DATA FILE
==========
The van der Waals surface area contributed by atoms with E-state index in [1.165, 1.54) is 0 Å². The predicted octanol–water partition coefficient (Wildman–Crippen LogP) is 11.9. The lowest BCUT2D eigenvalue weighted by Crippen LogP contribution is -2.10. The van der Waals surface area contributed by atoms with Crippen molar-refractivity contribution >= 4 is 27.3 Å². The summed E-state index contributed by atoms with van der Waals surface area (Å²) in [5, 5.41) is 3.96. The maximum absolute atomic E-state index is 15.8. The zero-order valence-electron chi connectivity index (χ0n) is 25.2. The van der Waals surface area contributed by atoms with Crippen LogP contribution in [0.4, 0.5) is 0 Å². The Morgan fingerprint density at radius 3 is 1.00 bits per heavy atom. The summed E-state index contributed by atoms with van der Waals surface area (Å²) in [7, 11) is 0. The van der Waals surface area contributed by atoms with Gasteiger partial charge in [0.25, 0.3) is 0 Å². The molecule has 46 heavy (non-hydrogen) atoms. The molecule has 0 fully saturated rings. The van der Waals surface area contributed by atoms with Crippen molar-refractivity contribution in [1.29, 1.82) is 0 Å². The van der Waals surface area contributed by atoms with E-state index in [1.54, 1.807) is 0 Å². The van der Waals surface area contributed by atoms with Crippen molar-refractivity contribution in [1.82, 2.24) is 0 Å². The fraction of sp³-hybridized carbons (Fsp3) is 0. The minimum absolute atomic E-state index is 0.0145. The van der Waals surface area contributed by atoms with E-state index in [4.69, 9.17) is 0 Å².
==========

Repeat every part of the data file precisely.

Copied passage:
The van der Waals surface area contributed by atoms with E-state index in [1.165, 1.54) is 0 Å². The predicted octanol–water partition coefficient (Wildman–Crippen LogP) is 11.9. The lowest BCUT2D eigenvalue weighted by Crippen LogP contribution is -2.10. The van der Waals surface area contributed by atoms with Crippen molar-refractivity contribution >= 4 is 27.3 Å². The summed E-state index contributed by atoms with van der Waals surface area (Å²) in [5, 5.41) is 3.96. The maximum absolute atomic E-state index is 15.8. The zero-order valence-electron chi connectivity index (χ0n) is 25.2. The van der Waals surface area contributed by atoms with Crippen LogP contribution in [0.4, 0.5) is 0 Å². The Morgan fingerprint density at radius 3 is 1.00 bits per heavy atom. The summed E-state index contributed by atoms with van der Waals surface area (Å²) in [7, 11) is 0. The van der Waals surface area contributed by atoms with Gasteiger partial charge in [0.25, 0.3) is 0 Å². The molecule has 46 heavy (non-hydrogen) atoms. The molecule has 0 fully saturated rings. The van der Waals surface area contributed by atoms with Crippen molar-refractivity contribution in [1.29, 1.82) is 0 Å². The van der Waals surface area contributed by atoms with E-state index in [1.54, 1.807) is 0 Å². The van der Waals surface area contributed by atoms with Crippen molar-refractivity contribution in [1.82, 2.24) is 0 Å². The fraction of sp³-hybridized carbons (Fsp3) is 0. The minimum absolute atomic E-state index is 0.0145. The van der Waals surface area contributed by atoms with E-state index in [4.69, 9.17) is 0 Å².